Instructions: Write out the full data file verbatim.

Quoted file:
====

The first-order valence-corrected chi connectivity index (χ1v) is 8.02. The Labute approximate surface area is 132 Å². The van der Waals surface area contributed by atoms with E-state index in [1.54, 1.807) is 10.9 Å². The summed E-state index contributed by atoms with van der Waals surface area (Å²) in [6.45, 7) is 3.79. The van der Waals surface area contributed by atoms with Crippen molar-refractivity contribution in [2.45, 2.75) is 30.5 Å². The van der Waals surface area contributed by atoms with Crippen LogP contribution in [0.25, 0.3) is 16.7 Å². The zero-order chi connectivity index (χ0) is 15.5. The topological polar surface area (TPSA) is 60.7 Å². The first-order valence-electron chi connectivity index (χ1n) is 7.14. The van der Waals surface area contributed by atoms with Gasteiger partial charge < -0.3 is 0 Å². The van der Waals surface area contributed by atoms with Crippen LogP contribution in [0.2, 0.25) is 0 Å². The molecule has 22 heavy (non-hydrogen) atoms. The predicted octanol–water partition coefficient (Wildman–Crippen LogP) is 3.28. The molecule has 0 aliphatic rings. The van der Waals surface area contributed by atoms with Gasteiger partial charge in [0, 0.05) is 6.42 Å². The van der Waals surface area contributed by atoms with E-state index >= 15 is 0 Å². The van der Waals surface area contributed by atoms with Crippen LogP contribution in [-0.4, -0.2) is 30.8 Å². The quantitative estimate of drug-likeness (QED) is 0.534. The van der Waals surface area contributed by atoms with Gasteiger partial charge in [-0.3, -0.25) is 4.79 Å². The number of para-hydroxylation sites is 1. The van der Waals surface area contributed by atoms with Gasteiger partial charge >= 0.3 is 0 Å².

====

The first-order valence-corrected chi connectivity index (χ1v) is 8.02. The Labute approximate surface area is 132 Å². The van der Waals surface area contributed by atoms with E-state index in [1.54, 1.807) is 10.9 Å². The summed E-state index contributed by atoms with van der Waals surface area (Å²) in [6.45, 7) is 3.79. The van der Waals surface area contributed by atoms with Crippen molar-refractivity contribution in [2.45, 2.75) is 30.5 Å². The van der Waals surface area contributed by atoms with Crippen LogP contribution in [0.25, 0.3) is 16.7 Å². The zero-order chi connectivity index (χ0) is 15.5. The topological polar surface area (TPSA) is 60.7 Å². The first-order valence-electron chi connectivity index (χ1n) is 7.14. The van der Waals surface area contributed by atoms with Gasteiger partial charge < -0.3 is 0 Å². The van der Waals surface area contributed by atoms with Crippen LogP contribution in [0.2, 0.25) is 0 Å². The molecule has 22 heavy (non-hydrogen) atoms. The predicted octanol–water partition coefficient (Wildman–Crippen LogP) is 3.28. The molecule has 0 aliphatic rings. The van der Waals surface area contributed by atoms with Gasteiger partial charge in [0, 0.05) is 6.42 Å². The van der Waals surface area contributed by atoms with E-state index >= 15 is 0 Å². The van der Waals surface area contributed by atoms with Crippen LogP contribution in [-0.4, -0.2) is 30.8 Å². The quantitative estimate of drug-likeness (QED) is 0.534. The van der Waals surface area contributed by atoms with Gasteiger partial charge in [-0.3, -0.25) is 4.79 Å². The number of para-hydroxylation sites is 1. The van der Waals surface area contributed by atoms with Gasteiger partial charge >= 0.3 is 0 Å².